Of Transience and Things that Matter

Of Transience and Things that Matter October 27, 2023


Amenhotep's great statues
The “Colossi of Memnon” (Wikimedia Commons public domain image)


Most of us were up very, very early this morning for hot-air balloon rides over the temples and tombs and fields on the west bank of the River Nile.  Then, after breakfast back on our boat, the Blue Shadow, we headed off for a visit to the Valley of the Kings, where most of us visited the tombs of Ramses IV, Ramses IX, Merneptah, and, of course, Tutankhamen.  We then dropped by the temple of Queen Hatshepsut, which I have always found simply stunning and near which is the tomb in which the Joseph Smith Papyri were found.  After spending some time (and, in more than a few cases, some money) at an “alabaster factory” near the Valley of the Nobles, we paused briefly at the so-called “Colossi of Memnon” – the two massive and ravaged sculptures of Pharaoh Amenhotep III that are almost all that remains of his once-grand mortuary temple – where I subjected the bus to my reading of Percy Bysshe Shelley’s poem ‘’Ozymandias.”  It always strikes me acutely relevant when we visit the Colossi:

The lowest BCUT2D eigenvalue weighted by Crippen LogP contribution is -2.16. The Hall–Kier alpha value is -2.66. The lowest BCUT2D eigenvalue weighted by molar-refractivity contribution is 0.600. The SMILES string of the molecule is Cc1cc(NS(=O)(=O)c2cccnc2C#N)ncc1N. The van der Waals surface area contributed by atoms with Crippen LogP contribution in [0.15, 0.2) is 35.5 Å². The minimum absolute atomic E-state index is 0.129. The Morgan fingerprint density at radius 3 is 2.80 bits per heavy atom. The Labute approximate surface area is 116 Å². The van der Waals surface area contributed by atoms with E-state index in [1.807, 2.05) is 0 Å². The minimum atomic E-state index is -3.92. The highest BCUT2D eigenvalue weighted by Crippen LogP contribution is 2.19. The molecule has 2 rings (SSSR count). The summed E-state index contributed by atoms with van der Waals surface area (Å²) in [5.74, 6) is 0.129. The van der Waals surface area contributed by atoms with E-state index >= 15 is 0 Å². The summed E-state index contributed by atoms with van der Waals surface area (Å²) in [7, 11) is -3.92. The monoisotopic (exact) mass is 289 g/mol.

I met a traveller from an antique land,

Who said—“Two vast and trunkless legs of stone

Stand in the desert. . . . Near them, on the sand,

Half sunk a shattered visage lies, whose frown,

And wrinkled lip, and sneer of cold command,

Tell that its sculptor well those passions read

Which yet survive, stamped on these lifeless things,

The hand that mocked them, and the heart that fed;

And on the pedestal, these words appear:

My name is Ozymandias, King of Kings;

Look on my Works, ye Mighty, and despair!

Nothing beside remains. Round the decay

Of that colossal Wreck, boundless and bare

The lone and level sands stretch far away.”

After lunch and a brief break — it has been very, very hot — we headed off to visit the astoundingly vast temple of Karnak and to take a carriage ride through the back streets of the modern city of Luxor.

Karnak entrance by night
The entrance to the great Temple of Karnak, in Upper Egypt
(Wikimedia Commons public domain photo)

Back once more, though, to BYU Studies Quarterly 61/4 (2022), the special issue of BYU Studies that was created by the faithful Latter-day Saint Egyptologists Stephen O. Smoot (Ph.D. candidate, Catholic University of America), John Gee (Ph.D., Yale University), Kerry Muhlestein (Ph.D., University of California at Los Angeles), and John S. Thompson (Ph.D., University of Pennsylvania) under the title  A Guide to the Book of Abraham.  In these entries (though a little less so in this particular one), I’m typically giving you bottom-line statements, without supplying any of the supporting evidence and argument.  If you’re at all interested, I hope that you’ll obtain a copy of the issue yourself, so that you can judge for yourself how strong their case is:

“The Ancient Egyptian View of Abraham,” pages 197-200

Some might ask how likely it would have been for the ancient Egyptians to have known anything about the biblical figure Abraham. In fact, evidence survives today indicating that stories about Abraham were known to the ancient Egyptians as early as the time of the composition of the Joseph Smith Papyri (ca. 330-30 BC).